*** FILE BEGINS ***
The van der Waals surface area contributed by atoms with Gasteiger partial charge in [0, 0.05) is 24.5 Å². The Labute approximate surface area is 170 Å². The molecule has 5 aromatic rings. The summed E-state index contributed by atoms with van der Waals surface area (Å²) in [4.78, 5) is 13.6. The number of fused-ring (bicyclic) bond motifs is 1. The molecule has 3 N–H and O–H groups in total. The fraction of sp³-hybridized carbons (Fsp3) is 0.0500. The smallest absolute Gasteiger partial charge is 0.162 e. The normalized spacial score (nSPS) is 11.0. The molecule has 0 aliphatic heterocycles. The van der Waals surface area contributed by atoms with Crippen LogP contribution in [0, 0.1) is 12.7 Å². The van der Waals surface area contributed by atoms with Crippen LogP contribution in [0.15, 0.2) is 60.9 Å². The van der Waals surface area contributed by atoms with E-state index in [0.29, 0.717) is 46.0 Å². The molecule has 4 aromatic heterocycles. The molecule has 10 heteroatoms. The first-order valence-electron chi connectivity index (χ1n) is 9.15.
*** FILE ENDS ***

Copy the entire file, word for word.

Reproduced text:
The van der Waals surface area contributed by atoms with Gasteiger partial charge in [0, 0.05) is 24.5 Å². The Labute approximate surface area is 170 Å². The molecule has 5 aromatic rings. The summed E-state index contributed by atoms with van der Waals surface area (Å²) in [4.78, 5) is 13.6. The number of fused-ring (bicyclic) bond motifs is 1. The molecule has 3 N–H and O–H groups in total. The fraction of sp³-hybridized carbons (Fsp3) is 0.0500. The smallest absolute Gasteiger partial charge is 0.162 e. The normalized spacial score (nSPS) is 11.0. The molecule has 0 aliphatic heterocycles. The van der Waals surface area contributed by atoms with Crippen LogP contribution in [0, 0.1) is 12.7 Å². The van der Waals surface area contributed by atoms with Crippen LogP contribution in [0.15, 0.2) is 60.9 Å². The van der Waals surface area contributed by atoms with E-state index in [0.29, 0.717) is 46.0 Å². The molecule has 4 aromatic heterocycles. The molecule has 10 heteroatoms. The first-order valence-electron chi connectivity index (χ1n) is 9.15.